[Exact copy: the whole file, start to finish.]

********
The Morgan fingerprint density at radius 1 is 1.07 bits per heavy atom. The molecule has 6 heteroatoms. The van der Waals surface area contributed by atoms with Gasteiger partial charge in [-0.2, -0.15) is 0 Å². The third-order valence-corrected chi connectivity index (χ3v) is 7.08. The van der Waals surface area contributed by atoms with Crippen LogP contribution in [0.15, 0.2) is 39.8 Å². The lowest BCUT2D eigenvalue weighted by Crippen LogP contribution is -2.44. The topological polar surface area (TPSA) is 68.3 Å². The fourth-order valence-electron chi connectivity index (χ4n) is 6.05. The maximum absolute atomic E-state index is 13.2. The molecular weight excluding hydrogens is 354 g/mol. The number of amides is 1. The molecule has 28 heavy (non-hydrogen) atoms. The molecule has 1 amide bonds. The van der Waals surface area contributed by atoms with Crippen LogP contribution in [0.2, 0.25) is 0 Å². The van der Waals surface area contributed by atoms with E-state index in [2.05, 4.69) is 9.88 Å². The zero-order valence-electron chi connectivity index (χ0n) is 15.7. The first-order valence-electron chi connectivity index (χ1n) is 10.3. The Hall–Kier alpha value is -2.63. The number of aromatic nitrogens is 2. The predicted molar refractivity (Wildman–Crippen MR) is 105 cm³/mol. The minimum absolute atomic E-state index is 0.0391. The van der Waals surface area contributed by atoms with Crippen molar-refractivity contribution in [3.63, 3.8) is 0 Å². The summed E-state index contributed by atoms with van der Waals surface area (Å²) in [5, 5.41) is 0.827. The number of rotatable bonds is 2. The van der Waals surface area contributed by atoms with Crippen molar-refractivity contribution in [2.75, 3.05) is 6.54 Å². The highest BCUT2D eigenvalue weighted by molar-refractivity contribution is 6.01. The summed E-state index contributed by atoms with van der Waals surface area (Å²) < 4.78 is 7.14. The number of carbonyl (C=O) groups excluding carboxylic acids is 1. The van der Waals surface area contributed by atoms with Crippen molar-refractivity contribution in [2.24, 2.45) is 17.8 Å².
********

The Morgan fingerprint density at radius 1 is 1.07 bits per heavy atom. The molecule has 6 heteroatoms. The van der Waals surface area contributed by atoms with Gasteiger partial charge in [-0.2, -0.15) is 0 Å². The third-order valence-corrected chi connectivity index (χ3v) is 7.08. The van der Waals surface area contributed by atoms with Crippen LogP contribution in [0.15, 0.2) is 39.8 Å². The lowest BCUT2D eigenvalue weighted by Crippen LogP contribution is -2.44. The topological polar surface area (TPSA) is 68.3 Å². The fourth-order valence-electron chi connectivity index (χ4n) is 6.05. The maximum absolute atomic E-state index is 13.2. The molecular weight excluding hydrogens is 354 g/mol. The number of amides is 1. The molecule has 28 heavy (non-hydrogen) atoms. The molecule has 1 amide bonds. The van der Waals surface area contributed by atoms with Crippen LogP contribution in [0.2, 0.25) is 0 Å². The van der Waals surface area contributed by atoms with E-state index in [2.05, 4.69) is 9.88 Å². The zero-order valence-electron chi connectivity index (χ0n) is 15.7. The first-order valence-electron chi connectivity index (χ1n) is 10.3. The Hall–Kier alpha value is -2.63. The number of aromatic nitrogens is 2. The predicted molar refractivity (Wildman–Crippen MR) is 105 cm³/mol. The minimum absolute atomic E-state index is 0.0391. The van der Waals surface area contributed by atoms with Crippen molar-refractivity contribution in [3.63, 3.8) is 0 Å². The summed E-state index contributed by atoms with van der Waals surface area (Å²) in [5, 5.41) is 0.827. The number of rotatable bonds is 2. The van der Waals surface area contributed by atoms with Crippen molar-refractivity contribution in [2.75, 3.05) is 6.54 Å². The highest BCUT2D eigenvalue weighted by molar-refractivity contribution is 6.01. The summed E-state index contributed by atoms with van der Waals surface area (Å²) < 4.78 is 7.14. The number of carbonyl (C=O) groups excluding carboxylic acids is 1. The van der Waals surface area contributed by atoms with Crippen molar-refractivity contribution in [2.24, 2.45) is 17.8 Å².